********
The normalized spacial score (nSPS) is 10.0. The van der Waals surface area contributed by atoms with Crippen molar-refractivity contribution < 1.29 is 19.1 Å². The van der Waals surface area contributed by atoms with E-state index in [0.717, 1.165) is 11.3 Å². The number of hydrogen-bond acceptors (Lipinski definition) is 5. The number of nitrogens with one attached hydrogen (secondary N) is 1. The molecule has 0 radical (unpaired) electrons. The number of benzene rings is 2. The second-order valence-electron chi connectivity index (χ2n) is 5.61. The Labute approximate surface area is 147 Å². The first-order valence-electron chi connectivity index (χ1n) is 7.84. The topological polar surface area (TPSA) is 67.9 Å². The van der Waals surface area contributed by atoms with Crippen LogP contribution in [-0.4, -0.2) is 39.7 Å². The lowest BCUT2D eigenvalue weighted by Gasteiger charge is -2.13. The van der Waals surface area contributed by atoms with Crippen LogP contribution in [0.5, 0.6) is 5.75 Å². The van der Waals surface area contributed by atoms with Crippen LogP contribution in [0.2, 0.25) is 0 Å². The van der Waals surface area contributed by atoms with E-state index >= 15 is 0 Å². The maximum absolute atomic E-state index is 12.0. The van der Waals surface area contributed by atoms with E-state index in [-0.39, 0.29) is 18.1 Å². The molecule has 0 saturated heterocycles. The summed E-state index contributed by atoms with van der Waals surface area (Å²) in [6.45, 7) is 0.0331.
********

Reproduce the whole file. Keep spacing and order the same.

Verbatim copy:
The normalized spacial score (nSPS) is 10.0. The van der Waals surface area contributed by atoms with Crippen molar-refractivity contribution < 1.29 is 19.1 Å². The van der Waals surface area contributed by atoms with E-state index in [0.717, 1.165) is 11.3 Å². The number of hydrogen-bond acceptors (Lipinski definition) is 5. The number of nitrogens with one attached hydrogen (secondary N) is 1. The molecule has 0 radical (unpaired) electrons. The number of benzene rings is 2. The second-order valence-electron chi connectivity index (χ2n) is 5.61. The Labute approximate surface area is 147 Å². The first-order valence-electron chi connectivity index (χ1n) is 7.84. The topological polar surface area (TPSA) is 67.9 Å². The van der Waals surface area contributed by atoms with Crippen LogP contribution in [-0.4, -0.2) is 39.7 Å². The lowest BCUT2D eigenvalue weighted by Gasteiger charge is -2.13. The van der Waals surface area contributed by atoms with Crippen LogP contribution in [0.5, 0.6) is 5.75 Å². The van der Waals surface area contributed by atoms with Crippen LogP contribution in [0.2, 0.25) is 0 Å². The van der Waals surface area contributed by atoms with E-state index >= 15 is 0 Å². The maximum absolute atomic E-state index is 12.0. The van der Waals surface area contributed by atoms with E-state index in [-0.39, 0.29) is 18.1 Å². The molecule has 0 saturated heterocycles. The summed E-state index contributed by atoms with van der Waals surface area (Å²) in [6.45, 7) is 0.0331.